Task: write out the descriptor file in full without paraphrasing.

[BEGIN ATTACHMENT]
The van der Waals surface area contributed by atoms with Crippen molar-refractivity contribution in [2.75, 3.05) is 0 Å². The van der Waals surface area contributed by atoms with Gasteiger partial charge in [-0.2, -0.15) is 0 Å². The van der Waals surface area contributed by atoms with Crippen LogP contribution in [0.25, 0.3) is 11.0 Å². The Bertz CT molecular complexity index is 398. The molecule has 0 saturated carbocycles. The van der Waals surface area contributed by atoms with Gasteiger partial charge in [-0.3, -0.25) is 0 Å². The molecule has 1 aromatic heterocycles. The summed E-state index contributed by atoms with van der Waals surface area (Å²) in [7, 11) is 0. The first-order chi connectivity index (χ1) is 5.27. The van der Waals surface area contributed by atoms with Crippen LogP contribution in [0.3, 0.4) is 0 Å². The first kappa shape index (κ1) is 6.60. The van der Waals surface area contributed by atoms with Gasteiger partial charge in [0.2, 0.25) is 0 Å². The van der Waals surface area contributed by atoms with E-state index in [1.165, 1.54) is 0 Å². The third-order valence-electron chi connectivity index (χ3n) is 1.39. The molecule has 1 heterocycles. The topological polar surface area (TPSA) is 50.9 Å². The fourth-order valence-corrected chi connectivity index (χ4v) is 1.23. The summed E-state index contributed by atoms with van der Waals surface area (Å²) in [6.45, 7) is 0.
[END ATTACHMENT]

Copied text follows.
The van der Waals surface area contributed by atoms with Crippen molar-refractivity contribution in [2.75, 3.05) is 0 Å². The van der Waals surface area contributed by atoms with Gasteiger partial charge in [-0.2, -0.15) is 0 Å². The van der Waals surface area contributed by atoms with Crippen LogP contribution in [0.25, 0.3) is 11.0 Å². The Bertz CT molecular complexity index is 398. The molecule has 0 saturated carbocycles. The van der Waals surface area contributed by atoms with Gasteiger partial charge in [-0.3, -0.25) is 0 Å². The molecule has 1 aromatic heterocycles. The summed E-state index contributed by atoms with van der Waals surface area (Å²) in [7, 11) is 0. The first-order chi connectivity index (χ1) is 5.27. The van der Waals surface area contributed by atoms with Crippen LogP contribution in [0.3, 0.4) is 0 Å². The first kappa shape index (κ1) is 6.60. The van der Waals surface area contributed by atoms with Gasteiger partial charge in [0.2, 0.25) is 0 Å². The van der Waals surface area contributed by atoms with E-state index in [1.165, 1.54) is 0 Å². The third-order valence-electron chi connectivity index (χ3n) is 1.39. The molecule has 1 heterocycles. The topological polar surface area (TPSA) is 50.9 Å². The fourth-order valence-corrected chi connectivity index (χ4v) is 1.23. The summed E-state index contributed by atoms with van der Waals surface area (Å²) in [6.45, 7) is 0.